#290 Wipeout

Posted: 27th January 2015 by Jeroen in Games
Tags: , , , ,

398th played so farWipeout_CoverartGenre: Racing
Platform: Playstation/PC
Year of Release: 1995
Developer: Psygnosis
Publisher: Psygnosis

Wipeout was one of the Playstation’s launch titles (the PC doesn’t ever matter in these discussions), a fast and slick racer that found its place through its association with the dance and house music culture that was big in the nineties. While a few of its sequels are on the list too, based on how the game was developed – using some interesting tricks and a lot of waiting as tracks were compiled, it seems interesting enough to look at now anyway.

Our Thoughts

If you want to understand the difference between Sony’s Playstation games line and that of Nintendo’s consoles, you need to look no further. Compare Wipeout to its Nintendo equivalent, the Mario Kart series (Mario Kart 64 was released around the same time). Both racers setting you in a limited field, racing around a track for three rounds while limited powerups are available. Others have done the same (in some ways Wipeout resembles the F-Zero series more closely in speed and aesthetics), but these are the two that have lasted.

Where Mario Kart uses mascot characters in open kart, focusing on their personality, Wipeout using at times abstract flying ‘racers’ that technically have racers, but without any real personality. Mario Kart has a friendly, manageable speed – you need your reflexes, but it’s not impossible to keep up. Wipeout feels fast and sleek, and while your round times may be similar, the curves and speed make it feel a lot faster, including making it easier to get stuck. Even the jumps feel bigger and scarier, even if I think I fell down holes in Mario Kart more often.

Even the powerups give this feeling. Mario Kart‘s are themed and often obvious if you know the franchise – banana peels, shells and stars are obvious. Even mushrooms become easy to work out.

(As a quick aside, the book claims there are no powerups in this game. We’re not sure where this claim comes from – Wipeout clearly has the weapons you gather as you drive over flashing panels)

What it comes down to, in feel and play, is that Wipeout feels more grown up. As tough as Mario Kart can get, it can feel quite frivolous and family friendly. Wipeout instead carries an edge, clearing aiming at the teenagers and twenty-something who were part of this culture, courting them in looks and music. It seems to permeate the game and it becoming a minor symbol of the culture at the time seems to make perfect sense.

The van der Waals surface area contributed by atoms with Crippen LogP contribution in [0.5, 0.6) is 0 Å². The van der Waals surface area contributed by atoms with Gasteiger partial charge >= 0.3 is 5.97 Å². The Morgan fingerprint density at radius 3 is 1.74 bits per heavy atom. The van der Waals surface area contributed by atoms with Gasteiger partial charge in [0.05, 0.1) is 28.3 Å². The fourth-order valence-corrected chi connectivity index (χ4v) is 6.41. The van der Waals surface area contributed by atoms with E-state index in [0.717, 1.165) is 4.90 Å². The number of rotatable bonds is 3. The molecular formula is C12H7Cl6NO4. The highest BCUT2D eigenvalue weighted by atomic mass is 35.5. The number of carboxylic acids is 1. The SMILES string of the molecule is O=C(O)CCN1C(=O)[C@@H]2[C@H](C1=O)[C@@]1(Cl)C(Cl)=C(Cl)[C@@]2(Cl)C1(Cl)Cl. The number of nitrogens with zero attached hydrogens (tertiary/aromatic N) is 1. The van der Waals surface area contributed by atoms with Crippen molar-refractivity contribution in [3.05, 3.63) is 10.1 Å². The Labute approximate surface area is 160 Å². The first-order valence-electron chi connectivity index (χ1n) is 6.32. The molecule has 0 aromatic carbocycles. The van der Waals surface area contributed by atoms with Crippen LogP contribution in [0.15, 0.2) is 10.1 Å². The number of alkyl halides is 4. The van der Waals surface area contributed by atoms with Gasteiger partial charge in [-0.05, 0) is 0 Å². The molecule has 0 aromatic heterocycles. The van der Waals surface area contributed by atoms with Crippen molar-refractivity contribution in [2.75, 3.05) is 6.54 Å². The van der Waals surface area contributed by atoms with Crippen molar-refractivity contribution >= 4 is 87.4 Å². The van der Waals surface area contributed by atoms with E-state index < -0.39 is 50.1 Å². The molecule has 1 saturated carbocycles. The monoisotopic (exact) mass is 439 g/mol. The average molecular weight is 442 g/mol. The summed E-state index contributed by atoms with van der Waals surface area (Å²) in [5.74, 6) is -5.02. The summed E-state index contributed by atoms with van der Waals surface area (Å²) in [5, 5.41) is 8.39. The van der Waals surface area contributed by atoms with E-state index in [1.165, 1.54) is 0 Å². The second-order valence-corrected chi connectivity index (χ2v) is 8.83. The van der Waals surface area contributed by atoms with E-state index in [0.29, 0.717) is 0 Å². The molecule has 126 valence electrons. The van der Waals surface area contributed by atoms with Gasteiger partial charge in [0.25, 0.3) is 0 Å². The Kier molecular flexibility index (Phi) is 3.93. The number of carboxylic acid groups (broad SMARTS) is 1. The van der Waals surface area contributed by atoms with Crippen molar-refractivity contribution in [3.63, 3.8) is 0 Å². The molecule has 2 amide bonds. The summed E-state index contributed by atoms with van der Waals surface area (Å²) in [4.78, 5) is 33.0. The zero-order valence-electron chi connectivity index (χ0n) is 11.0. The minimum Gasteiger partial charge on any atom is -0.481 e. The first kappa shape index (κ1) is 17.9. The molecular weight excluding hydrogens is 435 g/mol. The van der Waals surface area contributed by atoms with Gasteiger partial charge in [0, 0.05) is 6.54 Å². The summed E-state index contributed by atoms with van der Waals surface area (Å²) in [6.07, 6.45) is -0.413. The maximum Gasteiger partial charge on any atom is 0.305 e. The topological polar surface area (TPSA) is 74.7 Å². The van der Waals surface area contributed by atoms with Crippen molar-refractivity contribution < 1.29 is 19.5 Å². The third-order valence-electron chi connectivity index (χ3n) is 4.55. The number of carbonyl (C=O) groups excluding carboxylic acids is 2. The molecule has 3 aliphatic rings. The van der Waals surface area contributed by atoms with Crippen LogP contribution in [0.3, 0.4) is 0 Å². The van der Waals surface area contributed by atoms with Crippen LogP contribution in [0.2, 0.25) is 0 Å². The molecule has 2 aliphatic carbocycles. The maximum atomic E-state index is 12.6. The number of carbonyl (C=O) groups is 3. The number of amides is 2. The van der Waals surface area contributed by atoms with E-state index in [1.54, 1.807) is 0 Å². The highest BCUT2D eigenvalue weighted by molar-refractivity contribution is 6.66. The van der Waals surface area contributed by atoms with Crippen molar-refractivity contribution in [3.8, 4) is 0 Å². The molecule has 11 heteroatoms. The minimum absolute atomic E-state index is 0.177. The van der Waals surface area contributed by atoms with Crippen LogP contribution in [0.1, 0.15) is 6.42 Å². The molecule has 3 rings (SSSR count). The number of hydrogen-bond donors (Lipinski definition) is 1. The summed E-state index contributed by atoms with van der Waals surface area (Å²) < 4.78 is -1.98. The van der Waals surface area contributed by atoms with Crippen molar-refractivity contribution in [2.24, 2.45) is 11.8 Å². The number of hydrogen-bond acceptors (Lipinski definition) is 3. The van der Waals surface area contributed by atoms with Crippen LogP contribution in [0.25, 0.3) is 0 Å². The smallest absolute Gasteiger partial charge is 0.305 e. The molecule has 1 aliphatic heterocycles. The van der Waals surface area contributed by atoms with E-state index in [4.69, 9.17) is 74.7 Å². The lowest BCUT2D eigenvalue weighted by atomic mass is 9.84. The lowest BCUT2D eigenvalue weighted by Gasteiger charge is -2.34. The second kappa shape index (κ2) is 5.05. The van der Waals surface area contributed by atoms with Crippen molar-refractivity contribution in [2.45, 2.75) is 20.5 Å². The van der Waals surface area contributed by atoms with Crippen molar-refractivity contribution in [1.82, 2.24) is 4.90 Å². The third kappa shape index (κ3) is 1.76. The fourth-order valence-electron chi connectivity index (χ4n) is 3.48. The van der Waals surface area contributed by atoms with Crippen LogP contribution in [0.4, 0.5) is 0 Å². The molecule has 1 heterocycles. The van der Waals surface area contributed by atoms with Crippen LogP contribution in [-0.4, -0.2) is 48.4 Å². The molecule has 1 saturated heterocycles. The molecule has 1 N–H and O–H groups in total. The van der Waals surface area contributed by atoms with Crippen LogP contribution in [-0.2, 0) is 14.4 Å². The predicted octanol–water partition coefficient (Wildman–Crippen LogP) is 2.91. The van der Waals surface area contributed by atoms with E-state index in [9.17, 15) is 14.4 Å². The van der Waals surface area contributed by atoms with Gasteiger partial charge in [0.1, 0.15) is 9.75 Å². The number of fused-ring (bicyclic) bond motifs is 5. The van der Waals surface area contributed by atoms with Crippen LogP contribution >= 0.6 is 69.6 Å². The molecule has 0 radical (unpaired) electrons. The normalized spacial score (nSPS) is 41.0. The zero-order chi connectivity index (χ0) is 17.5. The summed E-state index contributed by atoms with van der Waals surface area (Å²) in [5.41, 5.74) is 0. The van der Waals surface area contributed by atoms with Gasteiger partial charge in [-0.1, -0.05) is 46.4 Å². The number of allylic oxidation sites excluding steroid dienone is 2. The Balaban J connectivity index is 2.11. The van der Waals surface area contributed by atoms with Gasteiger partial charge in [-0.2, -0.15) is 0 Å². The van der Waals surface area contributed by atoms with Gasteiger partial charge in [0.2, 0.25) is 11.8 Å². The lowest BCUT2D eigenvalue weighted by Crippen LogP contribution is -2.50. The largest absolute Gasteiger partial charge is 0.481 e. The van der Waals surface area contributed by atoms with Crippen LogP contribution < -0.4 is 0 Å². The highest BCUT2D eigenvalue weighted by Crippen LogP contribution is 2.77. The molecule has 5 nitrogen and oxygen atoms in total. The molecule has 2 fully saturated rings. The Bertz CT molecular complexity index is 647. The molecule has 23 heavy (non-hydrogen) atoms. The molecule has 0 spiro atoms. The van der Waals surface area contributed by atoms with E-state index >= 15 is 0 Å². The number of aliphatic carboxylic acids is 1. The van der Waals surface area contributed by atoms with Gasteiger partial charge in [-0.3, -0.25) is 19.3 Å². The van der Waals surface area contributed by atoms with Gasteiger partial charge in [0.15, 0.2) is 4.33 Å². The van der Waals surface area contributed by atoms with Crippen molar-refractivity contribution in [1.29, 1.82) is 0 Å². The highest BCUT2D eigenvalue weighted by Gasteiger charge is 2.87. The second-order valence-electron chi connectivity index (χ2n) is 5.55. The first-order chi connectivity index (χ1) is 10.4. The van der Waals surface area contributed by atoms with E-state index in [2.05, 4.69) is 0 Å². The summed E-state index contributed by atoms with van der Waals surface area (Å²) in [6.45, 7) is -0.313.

As a game, it plays well. It took me some time to get to grips with the different speed of the controls – something you’d always have – but it mostly felt responsive and fast. I wasn’t going to finish first any time soon, but I did start overtaking quite early on.

The tracks, too, contribute to this feeling. Looping, with large drops and jumps, they take advantage of your gravity-suppressed flight. They lead through a variety of environments – cities and mountains, the Grand Canyon and Antarctic clearly featuring – that have been adjusted to feel like they take place a century in the future. The game is meant to resemble the world of tomorrow, and while it relies on cliches, it uses them well. With that, the work on the tracks paid off – while these days you might want an HD update, they still look nice and at times easily recognisable, getting the broad strokes right even if sometimes the details seem to be missing. Fact is that there is a great HD Wipeoutgame on the Playstation 3, one of the first games I ever got on that console… as well as one of the first I ever actually downloaded.

Mostly though, this game provides the thrill a racer with this concept promises.

Final Thoughts

It’s difficult to explain the impact Wipeout had when it first appeared on our consoles. There’s a thrill to the game, an edge that isn’t there in other franchises that played it safer at the time. There’s nothing necessarily bad in the game, it just seems more grown up and unforgiving.

Even so, it has its elements of looking gorgeous, and while the game doesn’t give you much time to stare at your surroundings, you get the idea from the different tracks and their wildly differing surroundings. It adds to the pumped up atmosphere, creating something unforgettable on its own.

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